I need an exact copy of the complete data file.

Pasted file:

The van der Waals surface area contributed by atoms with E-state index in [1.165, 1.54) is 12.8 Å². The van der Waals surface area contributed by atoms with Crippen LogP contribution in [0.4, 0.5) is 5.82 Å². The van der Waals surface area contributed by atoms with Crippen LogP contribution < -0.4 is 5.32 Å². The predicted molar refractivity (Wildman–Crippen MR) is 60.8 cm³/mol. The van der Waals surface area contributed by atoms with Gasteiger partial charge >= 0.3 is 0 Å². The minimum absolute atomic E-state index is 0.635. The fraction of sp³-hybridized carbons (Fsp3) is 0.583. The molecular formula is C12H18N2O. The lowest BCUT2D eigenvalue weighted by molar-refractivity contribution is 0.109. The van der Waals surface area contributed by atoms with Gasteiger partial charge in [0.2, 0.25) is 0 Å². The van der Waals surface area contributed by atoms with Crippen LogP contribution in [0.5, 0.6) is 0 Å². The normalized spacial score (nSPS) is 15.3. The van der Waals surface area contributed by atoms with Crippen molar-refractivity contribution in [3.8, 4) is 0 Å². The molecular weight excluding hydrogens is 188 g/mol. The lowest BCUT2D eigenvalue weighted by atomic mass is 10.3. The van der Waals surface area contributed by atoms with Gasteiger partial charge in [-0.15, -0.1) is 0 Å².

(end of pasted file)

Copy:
The van der Waals surface area contributed by atoms with E-state index in [1.165, 1.54) is 12.8 Å². The van der Waals surface area contributed by atoms with Crippen LogP contribution in [0.4, 0.5) is 5.82 Å². The van der Waals surface area contributed by atoms with Crippen LogP contribution < -0.4 is 5.32 Å². The predicted molar refractivity (Wildman–Crippen MR) is 60.8 cm³/mol. The van der Waals surface area contributed by atoms with Gasteiger partial charge >= 0.3 is 0 Å². The minimum absolute atomic E-state index is 0.635. The fraction of sp³-hybridized carbons (Fsp3) is 0.583. The molecular formula is C12H18N2O. The lowest BCUT2D eigenvalue weighted by molar-refractivity contribution is 0.109. The van der Waals surface area contributed by atoms with Gasteiger partial charge in [0.2, 0.25) is 0 Å². The van der Waals surface area contributed by atoms with Crippen LogP contribution in [0.5, 0.6) is 0 Å². The normalized spacial score (nSPS) is 15.3. The van der Waals surface area contributed by atoms with Crippen molar-refractivity contribution in [3.8, 4) is 0 Å². The molecular weight excluding hydrogens is 188 g/mol. The lowest BCUT2D eigenvalue weighted by atomic mass is 10.3. The van der Waals surface area contributed by atoms with Gasteiger partial charge in [-0.15, -0.1) is 0 Å².